Why your chopped-off fingertip can sometimes grow back
Top: a mouse digit that regenerated after amputation. Bottom: a mouse digit that failed to regenerate after amputation because it lacked the "Wnt signalling network" described in a new paper published by Nature. Photo credit: Ito Lab, NYU Langone Medical Center
When you cut off your hair, it grows back. Ditto with fingernails. But what about fingertips?
As it turns out, sliced-off fingertips can sometimes grow back on children, as long as enough of the fingernail is left in tact. On NPR's Shots blog, orthopedic surgeon Dr. Christopher Allan recalled an eight-year-old former patient who lost a chunk of her middle fingertip to her brother's bicycle wheel – but in just a few weeks, a new one had already grown back and "it was far better than anything that I could have given her with a graft or surgery," Allan told NPR reporter Michaeleen Doucleff.
Mice, scientists have seen, can also regenerate lost "fingertips." But what's behind this phenomenon? Researchers at NYU Langone Medical Center decided to find out and on Wednesday, the results of their study were published in the journal Nature.
In a press release, lead author Mayumi Ito reported that her team discovered a population of stem cells in the nail beds of lab mice that were "rich in nerve endings and blood vessels that stimulate nail growth." But these cells also seem to drive nearby bone and tissue regeneration thanks to a family of proteins called the "Wnt signaling network" — proteins also responsible for hair and tissue regeneration. The team conducted tests where they blocked this signaling pathway in mice with amputated digits – and sure enough, the tips did not grow back.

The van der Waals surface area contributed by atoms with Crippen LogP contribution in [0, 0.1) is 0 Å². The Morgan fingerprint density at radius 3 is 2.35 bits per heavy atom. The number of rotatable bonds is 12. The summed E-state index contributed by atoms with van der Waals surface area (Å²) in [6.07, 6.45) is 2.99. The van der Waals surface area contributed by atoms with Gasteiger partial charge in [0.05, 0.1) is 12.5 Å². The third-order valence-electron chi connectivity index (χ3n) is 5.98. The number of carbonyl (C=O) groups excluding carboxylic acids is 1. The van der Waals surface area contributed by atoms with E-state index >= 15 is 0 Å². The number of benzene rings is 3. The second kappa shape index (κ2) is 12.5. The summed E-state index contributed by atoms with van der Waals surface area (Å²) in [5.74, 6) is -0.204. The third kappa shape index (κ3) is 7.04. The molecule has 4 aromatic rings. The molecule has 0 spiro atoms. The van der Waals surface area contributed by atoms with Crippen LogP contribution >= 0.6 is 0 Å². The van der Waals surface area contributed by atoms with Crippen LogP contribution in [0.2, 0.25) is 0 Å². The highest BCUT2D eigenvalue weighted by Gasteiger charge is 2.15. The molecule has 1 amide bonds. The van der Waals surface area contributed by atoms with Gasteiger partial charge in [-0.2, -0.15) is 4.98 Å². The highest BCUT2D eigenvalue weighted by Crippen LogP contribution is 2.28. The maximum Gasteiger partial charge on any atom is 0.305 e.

While this self-healing process pales in comparison to what occurs in wounded amphibians — which can regenerate limbs even after the most dramatic of amputations — there are some parallel mechanisms, Ito told Nature News.
“I was amazed by the similarities,” Ito said in an interview with science writer Ed Yong. “It suggests that we partly retain the regeneration mechanisms that operate in amphibians.”
Ito told NPR's Shots that she will now look for the same stem cells in humans — the hope is that these findings could pave the way towards future therapies that help people regenerate lost limbs.
But humans probably won't be healing salamander-style anytime soon. As regeneration biologist Ashley Seifert said to Yong at Nature News, perhaps mammals' ability to regrow fingertips evolved independently of amphibians, which completely lack a nail organ, and so it's possible our regenerative powers depend on the presence of a nail. Seifert also pointed out that activating the Wnt pathway failed to trigger any fingertip regeneration when an entire nail was missing.
Jennifer Yang is the Star’s global health reporter. She previously worked as a general assignment reporter and won a NNA in 2011 for her explanatory piece on the Chilean mining disaster. Follow her on Twitter: @jyangstar